Labour Regulations And Laws In Indian Manufacturing Industry

Labour laws in India are sclerotic in an age where workforce agility produces manufacturing success.


Whenever an industry expert is asked what obstacles stand in the way of India becoming a global manufacturing hub the first reply usually is pernicious and archaic labour laws. Some laws governing labour in India are over 100 years old and of little practical use in a modern context. Ostensibly the government could take steps to reform labour laws but not without considerable opposition from trade unions.  When attempting to reform labour laws legislators face vehement opposition. This is why little progress has been made to reform labour despite urgent calls for decades from business leaders and the recently the CII. Today most business leaders in India advocate labour reform yet little in the way of reforms has materialised.    

Recently the NITI Aayog stated that labour laws need to be made relevant and business-friendly. It stated when companies have greater leeway in and hiring and firing workers it will make doing business easier. To bring about labour reform, the Central Government made public plans to consolidate 44 myriad central laws governing labour into four sets of labour codes. Recently it proposed labour reforms in the Lok Sabha and faced opposition from labour unions.  

Yet labour reform is necessary not only because it will benefit enterprises but also because it will benefit labour. Labour laws as they stand today are archaic and sclerotic.   

Archaic, Sclerotic Labour Laws  

When a manufacturing enterprise increases the number of workers it employs from 6 to 7, it falls under the purview of the Trade Unions Act. When its worker strength grows from 9 to 10, it falls under the purview of the Factories Act. Similarly, when its worker strength grows from 19 to 20, 49 to 50, and 99 to 100 the enterprise must abide by a new set of labour laws each time. Nearly every educated Indian knows how difficult it is for a manufacturing enterprise that employs 100 or more people to lay workers off. This is because the Industrial Disputes Act states an industry employing 100 or more workers cannot dismiss any of them, under any circumstances, without prior government approval. When sought, such permission is rarely given.  

It’s no surprise that rigid labour laws discourage manufacturers from enlarging their workforce lest they need to lay workers off in the future and be unable to. Difficulty reducing the size of a workforce is an important reason why innumerable small industries never risk expanding. Should they do so and face setbacks, they would be burdened by a significantly larger workforce they cannot shed come what may.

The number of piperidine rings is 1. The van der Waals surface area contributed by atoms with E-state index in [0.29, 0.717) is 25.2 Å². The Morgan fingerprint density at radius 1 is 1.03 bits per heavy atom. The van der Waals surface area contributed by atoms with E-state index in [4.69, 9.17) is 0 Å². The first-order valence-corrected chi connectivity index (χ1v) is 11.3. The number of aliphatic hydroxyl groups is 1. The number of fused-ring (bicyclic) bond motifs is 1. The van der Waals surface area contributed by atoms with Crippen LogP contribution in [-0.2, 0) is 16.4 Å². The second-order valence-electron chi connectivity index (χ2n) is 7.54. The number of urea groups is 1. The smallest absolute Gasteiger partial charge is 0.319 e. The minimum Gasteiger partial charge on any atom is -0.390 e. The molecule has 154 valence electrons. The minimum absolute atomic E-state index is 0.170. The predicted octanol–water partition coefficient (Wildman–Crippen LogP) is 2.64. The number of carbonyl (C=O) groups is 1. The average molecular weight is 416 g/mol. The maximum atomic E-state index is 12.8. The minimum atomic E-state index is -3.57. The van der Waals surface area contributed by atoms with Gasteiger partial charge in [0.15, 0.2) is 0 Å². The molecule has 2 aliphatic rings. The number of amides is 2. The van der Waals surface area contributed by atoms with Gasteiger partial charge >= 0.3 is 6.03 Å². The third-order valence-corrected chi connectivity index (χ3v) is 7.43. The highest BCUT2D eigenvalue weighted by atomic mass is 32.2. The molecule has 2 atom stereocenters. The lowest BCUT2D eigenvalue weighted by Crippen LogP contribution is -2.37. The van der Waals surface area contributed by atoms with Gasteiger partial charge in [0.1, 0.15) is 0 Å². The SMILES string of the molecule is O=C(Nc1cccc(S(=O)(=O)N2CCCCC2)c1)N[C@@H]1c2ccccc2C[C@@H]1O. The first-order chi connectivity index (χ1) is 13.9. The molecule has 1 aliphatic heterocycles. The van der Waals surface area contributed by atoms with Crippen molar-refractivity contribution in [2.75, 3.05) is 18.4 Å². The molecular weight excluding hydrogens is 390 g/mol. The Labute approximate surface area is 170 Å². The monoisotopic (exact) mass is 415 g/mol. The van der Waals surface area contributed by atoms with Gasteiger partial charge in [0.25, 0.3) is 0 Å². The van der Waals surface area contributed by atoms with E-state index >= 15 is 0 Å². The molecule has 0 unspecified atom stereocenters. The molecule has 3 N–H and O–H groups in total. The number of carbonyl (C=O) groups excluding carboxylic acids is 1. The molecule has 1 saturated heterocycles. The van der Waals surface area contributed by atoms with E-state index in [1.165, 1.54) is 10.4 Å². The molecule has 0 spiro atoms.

This is pernicious to the countries manufacturing sector because in manufacturing, size matters. East Asian countries became manufacturing juggernauts not because they produced superior products but rather because they produced mediocre ones at exceptionally low cost. Entrepreneurs in such countries could establish large factories and employ hundreds in a relatively short time leading to favourable economies of scale. India’s labour laws don’t permit such flexibility. Labour laws in India are sclerotic in an age where workforce agility produces manufacturing success. Conceived to safeguard labour from exploitation, in their current form, they stand in the way of Indian manufacturers scaling enterprises and in the way of creating a more organized labour market. Were manufactures shackled by labour laws given free rein to fire workers when necessary, more would be willing to risk expanding, increasing the likelihood of the domestic manufacturing sector reaching its potential? The ultimate beneficiary of such a move would be workers themselves as a flourishing manufacturing sector will produce more and better-paying labour jobs. At a time when there is a significant slowdown in India, the need to draft laws that can unfetter the countries manufacturing sector is more important than ever.    

The government is also proposed amendments to the Factories Act of 1948 to create safer working conditions for workers.            

The Occupational Safety, Health, and Working Conditions Code 2019     

The Occupational Safety, Health, and Working Conditions Code 2019 was introduced in the Lok Sabha in July 2019. It provides a comprehensive legislative framework to create just and humane working conditions in several industries. All establishments that employ more than 10 workers fall under its purview. The code will amalgamate 13 laws that pertain to workers employed in factories, building and construction sites and several other industries.  

While considerable opposition has been voiced against the code, some having merit, its attempt to create a single authority for filing documents related to health and safety measures is laudable. Also laudable is its attempt to simplify labour laws.  

Opinions against the code state that the size of the organization that falls under it ambit should be larger; from those having a minimum of 10 employees to a minimum of 20 employees. However, its applicability to organizations having 10 or more employees is a sanguine decision as often smaller enterprises are ones where safety is often disregarded. Its applicability to organizations that employ 10 or more employees will certainly increase safety and makes many more workplaces safer.   

Disclaimer: The views expressed in the article above are those of the authors' and do not necessarily represent or reflect the views of this publishing house

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